Thursday, January 14, 2010

Remodeling the Bathroom

I hate home repairs/remodeling. For those readers of the In Your Neighborhood blog spot might have seen my posts about getting the south side of our house in Ilwaco, WA resided. It turned into a disaster. The contractor, who will remain nameless, bought and installed the wrong windows, promised to change them and then disappeared. Over last winter the shingles began coming off the side of the house and my husband had to make repairs last summer because the contractor was nowhere to be found.

In the past we’ve had trouble with a shady character my husband hired to finish reroofing our house in Gig Harbor when the sun and height began to take a toll on him. Had I been home at the time Dave struck a deal with this man I would have put a stop to it, but I was in Ilwaco. That mess had to be corrected by a professional roofing company and it would have been cheaper to hire them in the first place.

There was the Gig Harbor kitchen remodel. Following a little kitchen fire the insurance company recommended a particular outfit to do the repairs. It took them three months to do it while I washed dishes in the old sink set on saw horses on the patio and cooked on a barbecue. Thank goodness it was summer. We ate out quite a lot, but that gets old pretty fast and rounding up four people to go out three times a day is a pain in the youknowwhat.

Now the time has come to do some more remodeling. We’ve drug our feet and cannot any longer. For a while we’ve had a little leak from the upstairs bathroom into the downstairs little bedroom which has served as my son’s “art room.” What was a little spot of mold on the ceiling has become two spots the size of tennis balls. Because the house was built in 1972 and remodeled in 1980 the fixtures, etc. are dated and ugly. We knew that if we ever want to sell the place that having updated bathrooms would be important. Our daughter-in-law and grandson’s departure for two months in Brazil seemed a good time to get the work done since the art room is going to become a bedroom for grandson so before Christmas I began to look around for a contractor.

Although the disappeared contractor had been a recommendation, I asked some coworkers who they would recommend and came upon someone who seems honest. The work will begin on Monday, Dave's second day of "retirement," and I will let you know how it goes. If things go well I will tell you who we got. If they don't...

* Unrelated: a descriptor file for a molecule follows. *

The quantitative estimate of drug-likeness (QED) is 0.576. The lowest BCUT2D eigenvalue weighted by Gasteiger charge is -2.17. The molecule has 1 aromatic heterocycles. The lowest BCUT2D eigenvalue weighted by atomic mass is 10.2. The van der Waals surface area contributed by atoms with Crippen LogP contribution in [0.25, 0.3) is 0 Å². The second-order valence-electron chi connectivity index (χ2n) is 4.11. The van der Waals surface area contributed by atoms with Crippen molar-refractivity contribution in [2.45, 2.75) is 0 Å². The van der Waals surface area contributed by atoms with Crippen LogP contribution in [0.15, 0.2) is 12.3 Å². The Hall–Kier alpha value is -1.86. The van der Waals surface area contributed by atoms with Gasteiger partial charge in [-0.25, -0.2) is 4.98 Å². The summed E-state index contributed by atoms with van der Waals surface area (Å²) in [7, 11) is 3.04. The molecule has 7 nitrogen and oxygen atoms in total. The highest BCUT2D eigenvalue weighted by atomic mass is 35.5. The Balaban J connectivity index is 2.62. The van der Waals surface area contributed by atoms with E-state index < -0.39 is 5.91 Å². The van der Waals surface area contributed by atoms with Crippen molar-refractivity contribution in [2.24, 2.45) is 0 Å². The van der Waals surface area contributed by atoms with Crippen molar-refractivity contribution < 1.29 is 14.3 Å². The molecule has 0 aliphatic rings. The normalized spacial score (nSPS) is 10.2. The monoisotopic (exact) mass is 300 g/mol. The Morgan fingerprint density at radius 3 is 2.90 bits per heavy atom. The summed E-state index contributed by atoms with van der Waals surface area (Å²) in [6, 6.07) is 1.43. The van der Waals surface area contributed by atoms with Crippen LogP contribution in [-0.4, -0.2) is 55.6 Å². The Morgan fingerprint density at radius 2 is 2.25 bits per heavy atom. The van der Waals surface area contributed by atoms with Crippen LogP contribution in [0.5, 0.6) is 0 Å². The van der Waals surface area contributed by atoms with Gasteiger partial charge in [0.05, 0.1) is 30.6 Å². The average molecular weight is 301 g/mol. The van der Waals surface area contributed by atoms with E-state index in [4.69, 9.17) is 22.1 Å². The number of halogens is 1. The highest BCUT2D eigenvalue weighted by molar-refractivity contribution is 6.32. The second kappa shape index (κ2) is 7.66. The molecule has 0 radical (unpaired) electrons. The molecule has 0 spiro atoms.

“What fun,” my mother exclaimed. Yes, packing up all our vitamins, medicines, cleaning products and supplies along with the linens and our entire closet is sure fun.

Friday, January 1, 2010

Does Technology Connect or Isolate Us?

A coworker and friend on Facebook and I chatted a few weeks ago about the love/hate relationship we have with technology. While we love the feeling of connection that the Internet and Facebook provides, we commented that we spend more time fertilizing each other’s crops on FB’s Farmville than we do having “face time.” Technology connects and isolates us all at once.
I use “texting” a lot. My husband cannot receive calls at work except to call his supervisor and ask to have Dave call me. Although they are not supposed to have their cell phones turned on while on the floor at Seattle Flight Service, per Lockheed Martin’s regulation, Dave leaves his on vibrate and responds to text messages. Until he began working day shifts those messages were the only connection that we had so I’m pretty familiar with texting.

My kids text me. When I am at work my situation is similar. I’m not supposed to be answering personal phone calls and the concrete school I work in is a bunker for cell signals so I understand them wanting to send me a text message if they have a question. Never-the-less I find myself getting irritated when they text me at times that they know I am off work. I know why they do it. It is easier to text a person with a brief question and get an answer without having to perform the “hi, how are you?” ritual that makes us civil human beings. They are too busy to actually talk to me. They don’t really want to know how I am just then. They don’t really want to share how they are either. I find that sad and wonder if I am the only mom/person who suffers from the technological disconnect? I am grateful for what snippets of information I receive about friends and family via email and texting, but what are we losing? Are we not losing the warmth of human contact, of looking into the eyes of a loved one or hearing their voice on the other end of a phone line?

In times gone by children climbed into a car or wagon and moved miles and miles away from family with only letters to connect them to parents and sometimes they never laid eyes on one another again so I guess that I’m grateful that Thomas Edison figured out the telephone, but sometimes I believe that technology as done as much to hurt as to help us. We must be wise in its use. That’s why one of my New Year’s resolutions is to spend more time actually talking to the people who mean a lot to me. I do not have to be too busy to do that. There has to be a way to simplify my life.